November 15, 2014
Personality theory is a large area of psychological research, and there exists many different ideas concerning how personality is formed. A theory will present a systematic way of understanding behaviors and employs specific factors that are considered important. Despite there being a multitude of these theories, there are four theorists who had the largest influence in the development of personality theory. Those theorists include Freud, Jung, Rogers, and Maslow (Coon & Mitterer, 2013).
The most well-known and one of the earliest personality theories were posited by ...view middle of the document...
Much of Freud’s theory was based on observation or case study research which is difficult to replicate (Boeree, 1997-2009). As well, modern trait theories such as “Big Five” provide substantial evidence that traits and behavior have significant biological influences (Boeree, 1997-2009).
Another highly influential psychological theorist was Carl Jung. Jung was originally a protégé of Freud, and Jung’s approach to personality was based largely on Freud’s theory of the subconscious mind. Jung would develop a school of psychiatry called Analytical Psychology (Boeree, 1997-2006). According to Jung the study of dreams, myth, art and philosophy were essential to understanding the mind because these subjects provided a window into the unconscious realm. In contrast to Freud’s views, Jung rejected that behavior and personality were largely driven by sexual desire and would instead embrace the idea that the human psyche was largely founded in religious notions and that the subconscious and conscious minds were separated and linked through religiosity (Boeree, 1997-2006). Jung’s form of psychiatry combined elements of medicine and spirituality (Boeree, 1997-2006). A large part of Jung’s philosophy was steeped in dreams and symbol interpretation. According to Jung’s theory, dreams were a means of viewing the unconscious thoughts and in order for people to develop, they must learn to integrate the unconscious with the conscious mind in a process he called individuation (Boeree, 1997-2006).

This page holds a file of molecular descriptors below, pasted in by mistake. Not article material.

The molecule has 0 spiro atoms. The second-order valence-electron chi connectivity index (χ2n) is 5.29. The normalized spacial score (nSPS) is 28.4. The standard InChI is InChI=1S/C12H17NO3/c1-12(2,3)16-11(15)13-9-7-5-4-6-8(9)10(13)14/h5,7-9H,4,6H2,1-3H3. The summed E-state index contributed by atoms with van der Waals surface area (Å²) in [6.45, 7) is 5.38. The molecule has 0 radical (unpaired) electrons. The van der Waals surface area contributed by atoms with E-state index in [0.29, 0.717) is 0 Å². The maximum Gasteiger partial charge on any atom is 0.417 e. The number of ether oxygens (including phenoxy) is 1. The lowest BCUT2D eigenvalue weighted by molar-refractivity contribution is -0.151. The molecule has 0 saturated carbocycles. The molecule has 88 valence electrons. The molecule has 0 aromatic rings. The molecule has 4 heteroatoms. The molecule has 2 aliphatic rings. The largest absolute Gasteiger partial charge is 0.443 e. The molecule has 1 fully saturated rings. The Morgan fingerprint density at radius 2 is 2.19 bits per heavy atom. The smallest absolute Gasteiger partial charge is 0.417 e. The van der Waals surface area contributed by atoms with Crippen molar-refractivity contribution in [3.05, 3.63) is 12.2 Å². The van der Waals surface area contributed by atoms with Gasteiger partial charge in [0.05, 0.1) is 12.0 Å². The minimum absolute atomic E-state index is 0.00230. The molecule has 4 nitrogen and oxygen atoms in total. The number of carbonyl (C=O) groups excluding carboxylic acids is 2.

Much like Freud, Jung’s theories were largely based on subjective and observational data. Jung’s theories have little evidence to support them, but they do expand on Freud’s belief in unconscious or subconscious motivations impacting behavior. Jung is also credited with expanding the view of social interaction as being important to personality development by virtue of archetypes such as having parents or desiring a mate (Coon & Mitterer, 2013).
Another influential theorist was Carl Rogers. Rogers who developed a theory of personality which was based on the idea that all organisms are born with innate capacities, capabilities, or potentialities, it was considered a sort of genetic blueprint, to which substance is added as life progresses (Coon & Mitterer, 2013). Rogers believed that the genetic blueprint underpins all life and acts as a means of focusing personality and behavior. Rogers based this concept on the observation that all animals are born and fulfill a pattern of growth and development that there is also individual patterns that emerged due to variations in organisms. For example, a dog may have puppies, and while the puppies are relatively the same in terms of physical similarity, they will have variations such as coat color, size, and temperament. Rogers saw these variations as a difference in individual blueprints (Coon & Mitterer, 2013)....